The Fingertips of Duncan Dorfman by Meg Wolitzer
My rating: 2 of 5 stars
Years ago a friend donated a copy of a book to the library in which I worked. This book was supposed to boost SAT scores by giving students access to the "15-cent word" vocabulary they'd need in context, so all over the pages were words underlined to indicate HERE IS AN SAT WORD. Oddly enough, no one every borrowed this book, even those avidly preparing for the exams. Why do I mention this? Because this book feels the same to me: let's get kids into Scrabble, fitting a story in around lists of two-letter words (I'm not kidding, there are six pages of word lists in the first section of the book) and anagrams. Word nerds may pick it up, but finding a bigger audience may not work.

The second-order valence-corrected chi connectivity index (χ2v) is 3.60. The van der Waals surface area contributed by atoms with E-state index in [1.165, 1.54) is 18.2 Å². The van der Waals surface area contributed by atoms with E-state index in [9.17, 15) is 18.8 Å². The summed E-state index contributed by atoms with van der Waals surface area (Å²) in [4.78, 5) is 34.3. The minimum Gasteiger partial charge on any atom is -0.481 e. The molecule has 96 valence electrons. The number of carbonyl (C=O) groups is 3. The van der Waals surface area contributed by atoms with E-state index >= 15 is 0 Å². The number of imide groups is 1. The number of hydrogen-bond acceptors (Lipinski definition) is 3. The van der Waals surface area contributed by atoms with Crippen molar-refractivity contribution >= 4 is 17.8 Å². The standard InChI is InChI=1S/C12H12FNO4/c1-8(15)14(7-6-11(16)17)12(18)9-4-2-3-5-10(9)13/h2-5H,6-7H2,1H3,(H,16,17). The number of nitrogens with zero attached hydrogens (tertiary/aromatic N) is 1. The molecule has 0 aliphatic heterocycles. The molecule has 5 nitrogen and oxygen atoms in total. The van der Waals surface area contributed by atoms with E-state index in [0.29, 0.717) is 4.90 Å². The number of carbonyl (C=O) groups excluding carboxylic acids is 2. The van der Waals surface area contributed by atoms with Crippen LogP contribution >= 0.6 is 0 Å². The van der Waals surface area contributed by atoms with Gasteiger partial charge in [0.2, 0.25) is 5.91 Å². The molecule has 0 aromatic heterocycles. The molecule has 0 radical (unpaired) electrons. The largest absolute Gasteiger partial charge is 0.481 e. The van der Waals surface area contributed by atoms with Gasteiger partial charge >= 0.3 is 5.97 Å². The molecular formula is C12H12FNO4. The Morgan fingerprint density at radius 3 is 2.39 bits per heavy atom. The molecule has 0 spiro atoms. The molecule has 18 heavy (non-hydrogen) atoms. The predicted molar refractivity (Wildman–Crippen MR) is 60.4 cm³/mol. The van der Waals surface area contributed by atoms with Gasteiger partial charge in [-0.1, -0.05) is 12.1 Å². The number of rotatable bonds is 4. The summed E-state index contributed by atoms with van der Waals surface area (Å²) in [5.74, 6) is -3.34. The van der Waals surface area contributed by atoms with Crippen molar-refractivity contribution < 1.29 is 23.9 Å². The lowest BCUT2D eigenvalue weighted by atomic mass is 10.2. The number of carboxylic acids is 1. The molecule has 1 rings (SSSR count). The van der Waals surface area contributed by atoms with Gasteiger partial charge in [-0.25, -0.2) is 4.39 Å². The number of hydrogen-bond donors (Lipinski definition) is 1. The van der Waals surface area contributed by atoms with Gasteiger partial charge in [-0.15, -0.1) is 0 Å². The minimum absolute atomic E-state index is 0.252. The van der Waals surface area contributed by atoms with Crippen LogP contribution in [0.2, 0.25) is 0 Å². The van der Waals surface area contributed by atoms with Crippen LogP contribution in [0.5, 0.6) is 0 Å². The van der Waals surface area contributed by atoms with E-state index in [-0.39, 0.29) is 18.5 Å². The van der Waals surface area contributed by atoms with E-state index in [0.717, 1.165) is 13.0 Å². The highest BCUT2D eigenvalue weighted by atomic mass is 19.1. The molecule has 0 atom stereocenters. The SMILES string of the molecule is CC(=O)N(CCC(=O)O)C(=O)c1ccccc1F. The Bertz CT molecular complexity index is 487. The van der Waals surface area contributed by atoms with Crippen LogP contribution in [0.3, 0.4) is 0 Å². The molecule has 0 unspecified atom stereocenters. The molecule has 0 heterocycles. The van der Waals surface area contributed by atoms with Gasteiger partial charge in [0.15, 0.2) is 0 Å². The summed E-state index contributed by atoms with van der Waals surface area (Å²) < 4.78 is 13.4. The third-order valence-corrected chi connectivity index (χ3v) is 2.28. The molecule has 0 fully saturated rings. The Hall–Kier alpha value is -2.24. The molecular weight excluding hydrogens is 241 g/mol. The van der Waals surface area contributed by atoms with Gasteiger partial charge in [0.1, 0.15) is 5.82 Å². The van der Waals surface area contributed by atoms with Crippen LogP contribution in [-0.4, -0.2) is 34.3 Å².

I also thought that the adults were rather caricaturish, and the kids (who were definite stereotypes) would have been far more interesting without the overlay of Scrabble. As for the plot, the non-Scrabble-related conflicts are resolved after the Big Tournament in a rather perfunctory manner. That's too bad, because had this not been characters and plot slotted in to promote the author's plot device, I could have really enjoyed getting to know Duncan, Nate, Maxie, Lucy and April.
ARC provided by publisher.